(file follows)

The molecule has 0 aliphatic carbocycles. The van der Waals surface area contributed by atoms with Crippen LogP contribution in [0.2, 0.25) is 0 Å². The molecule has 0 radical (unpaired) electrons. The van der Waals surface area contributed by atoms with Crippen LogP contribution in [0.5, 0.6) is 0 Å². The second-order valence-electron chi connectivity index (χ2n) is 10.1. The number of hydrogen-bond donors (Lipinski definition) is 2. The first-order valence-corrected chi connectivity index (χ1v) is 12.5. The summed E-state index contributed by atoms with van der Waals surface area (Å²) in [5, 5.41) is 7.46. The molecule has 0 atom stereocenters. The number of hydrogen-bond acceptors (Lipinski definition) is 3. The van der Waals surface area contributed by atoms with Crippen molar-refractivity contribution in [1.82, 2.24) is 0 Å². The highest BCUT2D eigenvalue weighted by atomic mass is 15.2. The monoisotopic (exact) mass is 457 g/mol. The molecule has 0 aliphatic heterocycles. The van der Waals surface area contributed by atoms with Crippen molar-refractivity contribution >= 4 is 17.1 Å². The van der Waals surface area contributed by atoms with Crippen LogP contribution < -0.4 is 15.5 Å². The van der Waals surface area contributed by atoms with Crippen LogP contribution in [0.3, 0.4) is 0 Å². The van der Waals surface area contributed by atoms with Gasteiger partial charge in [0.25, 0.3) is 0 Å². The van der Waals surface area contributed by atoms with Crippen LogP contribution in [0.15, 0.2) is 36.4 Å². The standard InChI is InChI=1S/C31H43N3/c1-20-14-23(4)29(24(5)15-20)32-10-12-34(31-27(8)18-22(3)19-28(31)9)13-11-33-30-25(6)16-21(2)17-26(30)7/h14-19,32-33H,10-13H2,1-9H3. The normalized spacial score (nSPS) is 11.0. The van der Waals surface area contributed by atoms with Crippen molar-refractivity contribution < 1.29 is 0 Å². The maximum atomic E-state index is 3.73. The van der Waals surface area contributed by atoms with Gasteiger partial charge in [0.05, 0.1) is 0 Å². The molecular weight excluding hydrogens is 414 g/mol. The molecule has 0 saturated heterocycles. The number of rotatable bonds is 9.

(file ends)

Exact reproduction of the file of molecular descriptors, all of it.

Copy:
The molecule has 0 aliphatic carbocycles. The van der Waals surface area contributed by atoms with Crippen LogP contribution in [0.2, 0.25) is 0 Å². The molecule has 0 radical (unpaired) electrons. The van der Waals surface area contributed by atoms with Crippen LogP contribution in [0.5, 0.6) is 0 Å². The second-order valence-electron chi connectivity index (χ2n) is 10.1. The number of hydrogen-bond donors (Lipinski definition) is 2. The first-order valence-corrected chi connectivity index (χ1v) is 12.5. The summed E-state index contributed by atoms with van der Waals surface area (Å²) in [5, 5.41) is 7.46. The molecule has 0 atom stereocenters. The number of hydrogen-bond acceptors (Lipinski definition) is 3. The van der Waals surface area contributed by atoms with Crippen molar-refractivity contribution in [1.82, 2.24) is 0 Å². The highest BCUT2D eigenvalue weighted by atomic mass is 15.2. The monoisotopic (exact) mass is 457 g/mol. The molecule has 0 aliphatic heterocycles. The van der Waals surface area contributed by atoms with Crippen molar-refractivity contribution >= 4 is 17.1 Å². The van der Waals surface area contributed by atoms with Crippen LogP contribution < -0.4 is 15.5 Å². The van der Waals surface area contributed by atoms with Crippen LogP contribution in [0.3, 0.4) is 0 Å². The van der Waals surface area contributed by atoms with Gasteiger partial charge in [0.25, 0.3) is 0 Å². The van der Waals surface area contributed by atoms with Crippen LogP contribution in [0.15, 0.2) is 36.4 Å². The standard InChI is InChI=1S/C31H43N3/c1-20-14-23(4)29(24(5)15-20)32-10-12-34(31-27(8)18-22(3)19-28(31)9)13-11-33-30-25(6)16-21(2)17-26(30)7/h14-19,32-33H,10-13H2,1-9H3. The normalized spacial score (nSPS) is 11.0. The van der Waals surface area contributed by atoms with Crippen molar-refractivity contribution < 1.29 is 0 Å². The maximum atomic E-state index is 3.73. The van der Waals surface area contributed by atoms with Gasteiger partial charge in [0.05, 0.1) is 0 Å². The molecular weight excluding hydrogens is 414 g/mol. The molecule has 0 saturated heterocycles. The number of rotatable bonds is 9.